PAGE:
The Choosing Wisely initiative will not be implemented nationally, and so a carefully designed observational study will be required. The capacity for high quality non-randomised evaluations of health service interventions has never been greater. A key driver has been more timely access to increasingly detailed and accurate, routinely collected health systems data.
Retrospective and prospective data describing the characteristics of patients receiving targeted technologies, the processes of care within which technologies are used, and patient outcomes will inform whether Choosing Wisely is changing practice appropriately, and the impact of that change on costs and patient outcomes.
Examples of health service evaluations using routinely collected data include a recent study of the effects of practice nurse involvement in the management of chronic disease in a primary care setting. This study collected routinely collected data from general practices, hospitals, and Medicare to quantify the important role practice nurses have to play in managing chronic disease in the community.
Prioritising health services research
The delivery of health care is a complex process, and variation in practice is inherent. The challenge is to identify is to identify areas with capacity for improvement, and to intervene to increase service quality. To meet this challenge, the recent Strategic Review of Health and Medical Research in Australia highlighted health services research as a priority area for investment.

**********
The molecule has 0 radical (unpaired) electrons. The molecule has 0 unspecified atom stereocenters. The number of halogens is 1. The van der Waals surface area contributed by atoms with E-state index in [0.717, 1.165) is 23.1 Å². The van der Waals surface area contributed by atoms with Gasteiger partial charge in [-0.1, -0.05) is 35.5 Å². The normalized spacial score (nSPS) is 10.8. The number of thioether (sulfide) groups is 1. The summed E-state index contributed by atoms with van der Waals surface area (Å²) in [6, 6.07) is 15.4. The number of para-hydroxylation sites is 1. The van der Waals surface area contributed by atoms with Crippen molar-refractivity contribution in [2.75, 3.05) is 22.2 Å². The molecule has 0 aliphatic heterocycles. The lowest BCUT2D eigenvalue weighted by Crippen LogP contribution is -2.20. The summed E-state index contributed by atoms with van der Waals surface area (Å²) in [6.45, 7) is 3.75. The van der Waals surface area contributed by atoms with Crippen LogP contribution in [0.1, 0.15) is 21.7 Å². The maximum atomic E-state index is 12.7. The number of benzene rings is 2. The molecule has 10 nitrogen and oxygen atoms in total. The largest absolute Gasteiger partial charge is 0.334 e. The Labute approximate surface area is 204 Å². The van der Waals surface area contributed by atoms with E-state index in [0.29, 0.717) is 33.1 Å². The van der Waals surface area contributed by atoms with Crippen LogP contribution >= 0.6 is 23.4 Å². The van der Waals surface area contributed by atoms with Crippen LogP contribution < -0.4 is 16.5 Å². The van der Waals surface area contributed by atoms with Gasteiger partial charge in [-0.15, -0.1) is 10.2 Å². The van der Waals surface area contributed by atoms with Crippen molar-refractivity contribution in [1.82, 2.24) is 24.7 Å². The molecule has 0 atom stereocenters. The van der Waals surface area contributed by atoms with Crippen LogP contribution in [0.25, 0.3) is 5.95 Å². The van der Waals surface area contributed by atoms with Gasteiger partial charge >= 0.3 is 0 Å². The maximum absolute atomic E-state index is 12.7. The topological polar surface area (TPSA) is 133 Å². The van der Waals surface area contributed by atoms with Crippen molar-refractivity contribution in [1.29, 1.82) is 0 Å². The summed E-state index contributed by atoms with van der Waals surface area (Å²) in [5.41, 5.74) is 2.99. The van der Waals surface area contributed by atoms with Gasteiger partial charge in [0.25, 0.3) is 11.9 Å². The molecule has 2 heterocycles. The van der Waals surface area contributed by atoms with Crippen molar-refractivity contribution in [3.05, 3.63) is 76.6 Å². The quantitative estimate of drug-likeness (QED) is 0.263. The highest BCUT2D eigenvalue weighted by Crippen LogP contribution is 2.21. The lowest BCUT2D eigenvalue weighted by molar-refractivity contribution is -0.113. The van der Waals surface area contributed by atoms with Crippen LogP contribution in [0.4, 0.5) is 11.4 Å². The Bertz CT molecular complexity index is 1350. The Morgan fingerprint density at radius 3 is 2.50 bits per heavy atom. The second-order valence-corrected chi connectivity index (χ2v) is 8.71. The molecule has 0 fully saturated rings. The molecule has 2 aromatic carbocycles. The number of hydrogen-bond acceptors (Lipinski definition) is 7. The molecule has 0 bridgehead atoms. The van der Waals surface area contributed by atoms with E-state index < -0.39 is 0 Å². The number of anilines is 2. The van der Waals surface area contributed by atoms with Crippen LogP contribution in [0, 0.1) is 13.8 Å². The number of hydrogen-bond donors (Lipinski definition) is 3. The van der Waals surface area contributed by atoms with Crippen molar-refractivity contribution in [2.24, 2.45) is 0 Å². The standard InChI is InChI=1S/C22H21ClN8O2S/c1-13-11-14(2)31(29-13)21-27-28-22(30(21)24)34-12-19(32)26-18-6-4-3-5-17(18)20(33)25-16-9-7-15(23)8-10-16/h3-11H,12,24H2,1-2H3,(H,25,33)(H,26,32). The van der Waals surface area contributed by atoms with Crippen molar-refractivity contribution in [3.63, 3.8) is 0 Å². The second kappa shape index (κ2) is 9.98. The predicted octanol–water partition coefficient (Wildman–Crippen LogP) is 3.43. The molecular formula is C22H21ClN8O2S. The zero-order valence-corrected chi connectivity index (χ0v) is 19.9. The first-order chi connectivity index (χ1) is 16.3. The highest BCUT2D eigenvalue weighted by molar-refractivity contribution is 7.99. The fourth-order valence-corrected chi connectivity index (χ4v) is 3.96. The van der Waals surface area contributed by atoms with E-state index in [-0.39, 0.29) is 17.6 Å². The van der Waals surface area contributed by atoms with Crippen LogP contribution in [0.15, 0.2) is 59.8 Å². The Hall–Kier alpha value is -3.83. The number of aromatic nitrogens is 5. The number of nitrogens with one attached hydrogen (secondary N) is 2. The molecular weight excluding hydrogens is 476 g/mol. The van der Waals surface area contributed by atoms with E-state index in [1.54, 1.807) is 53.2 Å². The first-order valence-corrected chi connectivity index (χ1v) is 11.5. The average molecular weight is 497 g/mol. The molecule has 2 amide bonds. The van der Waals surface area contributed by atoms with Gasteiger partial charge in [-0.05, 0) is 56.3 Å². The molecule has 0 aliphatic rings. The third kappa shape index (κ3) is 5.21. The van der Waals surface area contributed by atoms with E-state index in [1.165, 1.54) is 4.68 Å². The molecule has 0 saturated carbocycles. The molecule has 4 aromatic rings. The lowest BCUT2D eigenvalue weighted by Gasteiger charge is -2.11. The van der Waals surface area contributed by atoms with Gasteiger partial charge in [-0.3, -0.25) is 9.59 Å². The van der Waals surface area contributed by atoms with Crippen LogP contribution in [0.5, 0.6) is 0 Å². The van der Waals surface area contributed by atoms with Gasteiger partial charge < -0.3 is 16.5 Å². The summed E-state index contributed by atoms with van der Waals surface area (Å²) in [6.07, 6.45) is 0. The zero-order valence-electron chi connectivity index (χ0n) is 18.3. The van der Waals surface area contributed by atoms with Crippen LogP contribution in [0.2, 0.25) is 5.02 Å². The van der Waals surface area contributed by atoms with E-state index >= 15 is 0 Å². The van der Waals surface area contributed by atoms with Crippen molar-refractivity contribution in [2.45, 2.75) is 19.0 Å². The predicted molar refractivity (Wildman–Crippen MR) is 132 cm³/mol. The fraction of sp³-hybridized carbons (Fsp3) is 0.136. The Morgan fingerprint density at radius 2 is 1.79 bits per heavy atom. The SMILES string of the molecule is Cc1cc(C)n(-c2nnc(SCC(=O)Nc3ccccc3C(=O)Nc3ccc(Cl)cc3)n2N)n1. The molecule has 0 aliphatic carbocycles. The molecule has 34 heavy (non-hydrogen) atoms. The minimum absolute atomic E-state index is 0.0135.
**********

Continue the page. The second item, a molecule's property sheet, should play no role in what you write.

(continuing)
This blog has described research options to inform the Choosing Wisely initiative, as well as providing examples of completed health services research: identifying variation in care pathways for patients experiencing chest pain, understanding determinants of hand washing among health care professionals, and quantifying the costs and benefits of increased practice nurse involvement in the management of chronic disease.
These examples illustrate the breadth of health services research, and the potential for such research to improve the quality of the health care system, and reduce inequities in the system, so that patients can be confident that they are receiving the best quality care, no matter where they live.
Jon Karnon is a Professor in the School of Population Health, University of Adelaide and President of the Health Services Research Association of Australia and New Zealand.